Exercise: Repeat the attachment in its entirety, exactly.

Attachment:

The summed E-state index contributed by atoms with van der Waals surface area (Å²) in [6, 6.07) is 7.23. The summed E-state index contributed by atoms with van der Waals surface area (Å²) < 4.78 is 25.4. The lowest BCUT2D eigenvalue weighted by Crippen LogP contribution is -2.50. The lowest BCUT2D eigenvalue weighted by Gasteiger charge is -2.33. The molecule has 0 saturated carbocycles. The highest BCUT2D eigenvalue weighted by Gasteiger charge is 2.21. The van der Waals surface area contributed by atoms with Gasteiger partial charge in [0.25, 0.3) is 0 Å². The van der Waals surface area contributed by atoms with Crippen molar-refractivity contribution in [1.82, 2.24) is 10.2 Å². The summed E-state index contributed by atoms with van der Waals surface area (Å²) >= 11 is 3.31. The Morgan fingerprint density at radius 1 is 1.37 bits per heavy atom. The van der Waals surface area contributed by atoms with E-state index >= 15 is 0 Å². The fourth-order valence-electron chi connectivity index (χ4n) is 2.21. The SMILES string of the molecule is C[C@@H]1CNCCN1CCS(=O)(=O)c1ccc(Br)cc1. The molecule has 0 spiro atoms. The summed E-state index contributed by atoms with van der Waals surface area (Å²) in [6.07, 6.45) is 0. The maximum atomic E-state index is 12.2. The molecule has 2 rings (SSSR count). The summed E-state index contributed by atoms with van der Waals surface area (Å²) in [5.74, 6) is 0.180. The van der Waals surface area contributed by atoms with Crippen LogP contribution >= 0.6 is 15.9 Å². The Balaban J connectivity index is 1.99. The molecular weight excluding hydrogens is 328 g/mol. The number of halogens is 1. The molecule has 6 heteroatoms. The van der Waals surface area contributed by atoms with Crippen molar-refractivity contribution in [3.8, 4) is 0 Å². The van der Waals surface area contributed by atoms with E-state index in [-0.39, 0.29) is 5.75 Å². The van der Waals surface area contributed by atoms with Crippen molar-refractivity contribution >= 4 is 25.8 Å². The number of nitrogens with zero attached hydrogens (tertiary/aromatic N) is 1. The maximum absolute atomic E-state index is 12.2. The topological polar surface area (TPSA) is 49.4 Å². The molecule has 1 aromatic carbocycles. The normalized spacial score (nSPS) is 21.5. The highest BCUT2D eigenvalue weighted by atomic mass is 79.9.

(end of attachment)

The summed E-state index contributed by atoms with van der Waals surface area (Å²) in [6, 6.07) is 7.23. The summed E-state index contributed by atoms with van der Waals surface area (Å²) < 4.78 is 25.4. The lowest BCUT2D eigenvalue weighted by Crippen LogP contribution is -2.50. The lowest BCUT2D eigenvalue weighted by Gasteiger charge is -2.33. The molecule has 0 saturated carbocycles. The highest BCUT2D eigenvalue weighted by Gasteiger charge is 2.21. The van der Waals surface area contributed by atoms with Gasteiger partial charge in [0.25, 0.3) is 0 Å². The van der Waals surface area contributed by atoms with Crippen molar-refractivity contribution in [1.82, 2.24) is 10.2 Å². The summed E-state index contributed by atoms with van der Waals surface area (Å²) >= 11 is 3.31. The Morgan fingerprint density at radius 1 is 1.37 bits per heavy atom. The van der Waals surface area contributed by atoms with E-state index >= 15 is 0 Å². The fourth-order valence-electron chi connectivity index (χ4n) is 2.21. The SMILES string of the molecule is C[C@@H]1CNCCN1CCS(=O)(=O)c1ccc(Br)cc1. The molecule has 0 spiro atoms. The summed E-state index contributed by atoms with van der Waals surface area (Å²) in [6.07, 6.45) is 0. The maximum atomic E-state index is 12.2. The molecule has 2 rings (SSSR count). The summed E-state index contributed by atoms with van der Waals surface area (Å²) in [5.74, 6) is 0.180. The van der Waals surface area contributed by atoms with Crippen LogP contribution >= 0.6 is 15.9 Å². The Balaban J connectivity index is 1.99. The molecular weight excluding hydrogens is 328 g/mol. The number of halogens is 1. The molecule has 6 heteroatoms. The van der Waals surface area contributed by atoms with Crippen molar-refractivity contribution in [3.8, 4) is 0 Å². The van der Waals surface area contributed by atoms with E-state index in [-0.39, 0.29) is 5.75 Å². The van der Waals surface area contributed by atoms with Crippen molar-refractivity contribution >= 4 is 25.8 Å². The number of nitrogens with zero attached hydrogens (tertiary/aromatic N) is 1. The maximum absolute atomic E-state index is 12.2. The topological polar surface area (TPSA) is 49.4 Å². The molecule has 1 aromatic carbocycles. The normalized spacial score (nSPS) is 21.5. The highest BCUT2D eigenvalue weighted by atomic mass is 79.9.